Netflix's New Scottish Thriller 'Calibre' Is a Gripping Summer Surprise
Earlier this month, Stephen King recommended Netflix's woodsy new thriller Calibre. In between book picks, dog photos, and impeachment requests, the wildly prolific horror author uses his chatty, frequently updated Twitter account to make the occasional TV and movie endorsement, often focussing on the spooky genre that he made his name in. When the mind behind novels like Carrie and The Stand (not to mention recent Netflix stand-outs like Gerald's Game and 1922) calls a movie a "genuine nail-biter" and claims it has a "Hitchcock vibe," it's worth paying attention to it. He's got some authority in the nail-biting space.
Still, as any reader of his old Entertainment Weekly columns can attest, King has deeply eclectic (and sometimes slightly goofy) taste when it comes to films. Did he lead us astray here? Well, we watched Calibre and can confirm: This is a work of stomach-churning suspense worthy of King's praise. It's also a bright spot in Netflix's recent batch of underwhelmingthrillerofferings.
The Scottish production from debut filmmaker Matt Palmer has a fairly stock premise -- father-to-be Vaughn (Jack Lowden) joins his rough-around-the-edges buddy Marcus (Martin McCann) for one last hunting weekend full of revelry and, of course, bloodshed -- but it balances the familiar set-up with subtle performances, a restrained visual approach, and a striking sense of place. In its best moments, Calibre plays like a Highlands-set episode of Breaking Bad mixed with an Edgar Allen Poe story. It attacks your nerves with studied precision.
The opening stretch, which finds tension in moments of unease and mistrust, might be the most effective part of the film. After some awkward banter between the two guys as they set off on their journey, the men arrive at exactly the type of cozy, remote hamlet where you know bad shit is about to go down. The locals, sporting thick beards, thick accents, and even thicker sweaters, welcome the two buddies to their sleepy community with a combination of rugged hospitality and hardly concealed spite. We learn there's a raucous festival approaching, signaling that a communal Wicker Man-like scenario might be in the offering, and it's clear that word travels fast in the muddy, gray town. Vacations rarely go smoothly in movies -- or villages -- like this.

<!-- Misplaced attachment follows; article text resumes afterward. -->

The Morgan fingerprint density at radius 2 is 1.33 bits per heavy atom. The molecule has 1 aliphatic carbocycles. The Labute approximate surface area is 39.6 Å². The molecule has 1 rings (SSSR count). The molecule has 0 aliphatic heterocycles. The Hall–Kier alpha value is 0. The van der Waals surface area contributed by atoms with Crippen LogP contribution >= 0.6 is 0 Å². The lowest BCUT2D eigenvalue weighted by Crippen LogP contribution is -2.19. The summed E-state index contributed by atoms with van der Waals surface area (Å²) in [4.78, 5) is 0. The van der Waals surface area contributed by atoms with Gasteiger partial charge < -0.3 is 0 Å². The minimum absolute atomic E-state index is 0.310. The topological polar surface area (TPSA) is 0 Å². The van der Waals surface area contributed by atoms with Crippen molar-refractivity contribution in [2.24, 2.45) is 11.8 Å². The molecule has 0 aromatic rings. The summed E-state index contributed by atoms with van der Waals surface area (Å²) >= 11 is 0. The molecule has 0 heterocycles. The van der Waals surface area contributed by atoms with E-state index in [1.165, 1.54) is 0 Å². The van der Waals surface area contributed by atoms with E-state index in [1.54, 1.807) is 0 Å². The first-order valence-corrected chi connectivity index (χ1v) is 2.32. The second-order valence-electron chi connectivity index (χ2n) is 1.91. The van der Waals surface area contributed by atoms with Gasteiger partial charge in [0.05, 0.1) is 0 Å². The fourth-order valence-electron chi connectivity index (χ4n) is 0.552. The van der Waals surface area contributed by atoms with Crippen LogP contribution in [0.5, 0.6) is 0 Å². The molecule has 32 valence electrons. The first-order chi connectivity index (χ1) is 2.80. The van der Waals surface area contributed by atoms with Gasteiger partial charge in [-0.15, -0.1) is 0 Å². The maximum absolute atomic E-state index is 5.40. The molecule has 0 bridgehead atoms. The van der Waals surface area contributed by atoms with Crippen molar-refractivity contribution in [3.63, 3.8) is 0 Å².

The hunting trip is Marcus's idea, a way to celebrate Vaughn's "last few days of freedom," but it's clearly less important to him than spending a night out drinking and flirting with two women who stop by the bar. (Palmer draws the distinctions between his two leads with small, clever details, like hinting at Marcus's cocaine use.) Hungover and inexperienced with a rifle, Vaughn finds himself in the middle of the fog-filled forest the next morning drawing a bead on a deer, but suddenly a child enters his crosshairs. Before he can reconsider, he pulls the trigger.
From there, the story becomes a study in guilt, retribution, and toxic masculinity: Marcus wants to cover up the accidental death and commits another shocking violent act that only further complicates the situation. Vaughn clearly wants to confess; Marcus thinks they can bury the bodies, head back to town, and split before the missing boy is found. Marcus's brash, self-serving plan wins out, but the filmmakers don't go easy on the duo. Whether they're hiding a backpack with a spot of blood on it or surviving a tense venison dinner with an increasingly hostile community leader, played with a knowing glare by Tony Curan, the two friends must scheme and plot at every turn. Will the townsfolk inevitably turn the tables on them?
If the movie has a misstep, it's that the final section lacks that shocking stylistic gear shift that might've elevated the movie to a different level. Earlier this year, Netflix released another male-bonding-gone-wrong thriller, David Bruckner's impressive The Ritual, and, without spoiling the ending to either film, I'll just say The Ritual "goes there" in a way that Calibre is less inclined to. Palmer's film is content examining a more internal conflict. Still, there are hints of a stranger, more cosmic type of horror lurking in the haunting vistas of Palmer's tightly wound morality tale. One hopes that in his next movie, he might take a page from his new fan Stephen King and truly let the monsters out of the bag.
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